Following this section is an “Explore More” button leading to the entire Grae Cove catalog. If you liked what you saw in the email and clicked the button, you’d have to sort through the hundreds of products they carry to find the one you wanted. Once again, things aren’t lining up for a seamless shopping experience.


I’d link the button straight to their dress section since the email is about them. I’d also rename it to something more specific, like “Shop the Looks”. This tells people exactly where the button will take them and gives engaged readers a chance to shop for their favorite look.

Additional Selling

The email ends with a section promoting other product categories, like bottoms and bedding. It gives subscribers four more things they could click on, making them less likely to click anything. It should either be removed or made into small, word-only links in the footer if the company wants to include them.


What We Can Learn

Give Readers One Action to Take

This email has multiple CTAs- shop the sale, shop their clothes, shop all their products. It’s too much. Subscribers won’t understand the point of the email, so they won’t bother to take action.

You need to give your emails a single, clear CTA. If it’s an educational email, only give them a link to the products mentioned or a blog post for further reading. If it’s a sale email, only talk about the sale. And so on.

Deliver on Your Subject Line

This email would be much better without the discount codes so it could focus on the goal of educating customers on styling Grae Cove dresses. That’s what the subject line promised, but the email failed to deliver.

You need to make sure your subject line and body copy align. If they don’t, subscribers will feel tricked, and you’ll lose their trust. The best way to make sure they match is to write the email first, then create a strong subject line to intrigue subscribers.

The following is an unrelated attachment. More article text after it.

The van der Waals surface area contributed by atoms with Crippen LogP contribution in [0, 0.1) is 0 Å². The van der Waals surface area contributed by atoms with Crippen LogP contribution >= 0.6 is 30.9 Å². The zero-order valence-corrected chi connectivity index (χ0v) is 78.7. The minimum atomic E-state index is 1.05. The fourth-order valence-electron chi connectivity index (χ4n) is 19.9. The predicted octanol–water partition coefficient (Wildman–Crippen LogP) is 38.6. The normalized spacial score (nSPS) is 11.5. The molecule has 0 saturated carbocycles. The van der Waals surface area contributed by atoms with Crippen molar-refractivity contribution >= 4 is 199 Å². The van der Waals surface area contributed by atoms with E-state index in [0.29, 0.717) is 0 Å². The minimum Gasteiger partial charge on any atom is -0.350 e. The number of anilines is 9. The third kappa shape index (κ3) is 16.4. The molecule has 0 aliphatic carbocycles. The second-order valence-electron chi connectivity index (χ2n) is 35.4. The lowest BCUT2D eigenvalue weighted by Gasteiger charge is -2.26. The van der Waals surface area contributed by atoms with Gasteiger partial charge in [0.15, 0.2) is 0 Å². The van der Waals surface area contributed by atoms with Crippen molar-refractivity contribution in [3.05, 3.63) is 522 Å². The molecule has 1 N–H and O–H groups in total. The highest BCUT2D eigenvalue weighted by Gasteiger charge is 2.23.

Copy Order Matters

Even if the subject line aligned with the actual copy, it’s still a confusing email to wade through. It goes from announcing a sale to talking about product features to showcasing a bunch of dresses. There’s no flow to it.

It would make more sense if it started with the dress recommendations and then included the section about the benefits of their products. They’d intrigue customers with the pretty products, then show them why they’re so good, flowing easily from one to the other.

Don’t throw stuff in your email in any old order. Look at your sections and create the most logical flow from one to the next. If one section raises a question, answer it in the next one. Keep your subscribers reading and engaged from start to finish.

As you can see, this email had the potential to be great. But poor copy and execution brought it down. Even the best ideas can be badly done, which gives us a chance to learn to avoid making the same mistakes.


Has this post made you realize you need to up your company’s email marketing game? I’d love to work with you to create strong, clear email copy that follows the concepts discussed here. Fill out this form to set up your free discovery call and get great copy ASAP.